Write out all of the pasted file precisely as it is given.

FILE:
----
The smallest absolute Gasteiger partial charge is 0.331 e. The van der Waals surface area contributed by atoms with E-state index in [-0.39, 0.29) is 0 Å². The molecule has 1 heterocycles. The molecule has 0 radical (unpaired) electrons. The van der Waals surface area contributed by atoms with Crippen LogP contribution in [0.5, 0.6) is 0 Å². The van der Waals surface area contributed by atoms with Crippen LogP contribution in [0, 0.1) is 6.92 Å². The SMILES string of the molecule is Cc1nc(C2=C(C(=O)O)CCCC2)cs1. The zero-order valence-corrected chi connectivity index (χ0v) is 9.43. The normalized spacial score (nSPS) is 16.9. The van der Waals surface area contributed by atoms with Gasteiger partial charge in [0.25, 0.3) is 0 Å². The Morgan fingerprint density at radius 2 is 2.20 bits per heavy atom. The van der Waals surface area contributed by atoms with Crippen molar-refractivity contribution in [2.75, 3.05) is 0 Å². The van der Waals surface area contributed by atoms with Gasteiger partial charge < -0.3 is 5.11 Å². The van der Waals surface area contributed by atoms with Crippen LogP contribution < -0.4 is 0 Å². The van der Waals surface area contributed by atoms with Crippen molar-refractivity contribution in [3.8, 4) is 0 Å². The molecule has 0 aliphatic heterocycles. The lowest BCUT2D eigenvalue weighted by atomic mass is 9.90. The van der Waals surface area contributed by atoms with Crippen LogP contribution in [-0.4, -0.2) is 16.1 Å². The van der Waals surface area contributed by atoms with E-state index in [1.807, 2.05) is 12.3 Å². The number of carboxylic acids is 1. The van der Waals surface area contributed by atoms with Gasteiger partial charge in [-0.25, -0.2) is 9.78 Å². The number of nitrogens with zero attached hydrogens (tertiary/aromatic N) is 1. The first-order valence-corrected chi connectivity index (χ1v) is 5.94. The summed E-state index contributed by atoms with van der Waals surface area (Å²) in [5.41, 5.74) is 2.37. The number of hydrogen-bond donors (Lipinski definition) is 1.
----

The smallest absolute Gasteiger partial charge is 0.331 e. The van der Waals surface area contributed by atoms with E-state index in [-0.39, 0.29) is 0 Å². The molecule has 1 heterocycles. The molecule has 0 radical (unpaired) electrons. The van der Waals surface area contributed by atoms with Crippen LogP contribution in [0.5, 0.6) is 0 Å². The van der Waals surface area contributed by atoms with Crippen LogP contribution in [0, 0.1) is 6.92 Å². The SMILES string of the molecule is Cc1nc(C2=C(C(=O)O)CCCC2)cs1. The zero-order valence-corrected chi connectivity index (χ0v) is 9.43. The normalized spacial score (nSPS) is 16.9. The van der Waals surface area contributed by atoms with Gasteiger partial charge in [0.25, 0.3) is 0 Å². The Morgan fingerprint density at radius 2 is 2.20 bits per heavy atom. The van der Waals surface area contributed by atoms with Crippen molar-refractivity contribution in [2.75, 3.05) is 0 Å². The van der Waals surface area contributed by atoms with Gasteiger partial charge < -0.3 is 5.11 Å². The van der Waals surface area contributed by atoms with Crippen LogP contribution < -0.4 is 0 Å². The van der Waals surface area contributed by atoms with Crippen molar-refractivity contribution in [3.8, 4) is 0 Å². The molecule has 0 aliphatic heterocycles. The lowest BCUT2D eigenvalue weighted by atomic mass is 9.90. The van der Waals surface area contributed by atoms with Crippen LogP contribution in [-0.4, -0.2) is 16.1 Å². The van der Waals surface area contributed by atoms with E-state index in [1.807, 2.05) is 12.3 Å². The number of carboxylic acids is 1. The van der Waals surface area contributed by atoms with Gasteiger partial charge in [-0.25, -0.2) is 9.78 Å². The number of nitrogens with zero attached hydrogens (tertiary/aromatic N) is 1. The first-order valence-corrected chi connectivity index (χ1v) is 5.94. The summed E-state index contributed by atoms with van der Waals surface area (Å²) in [5.41, 5.74) is 2.37. The number of hydrogen-bond donors (Lipinski definition) is 1.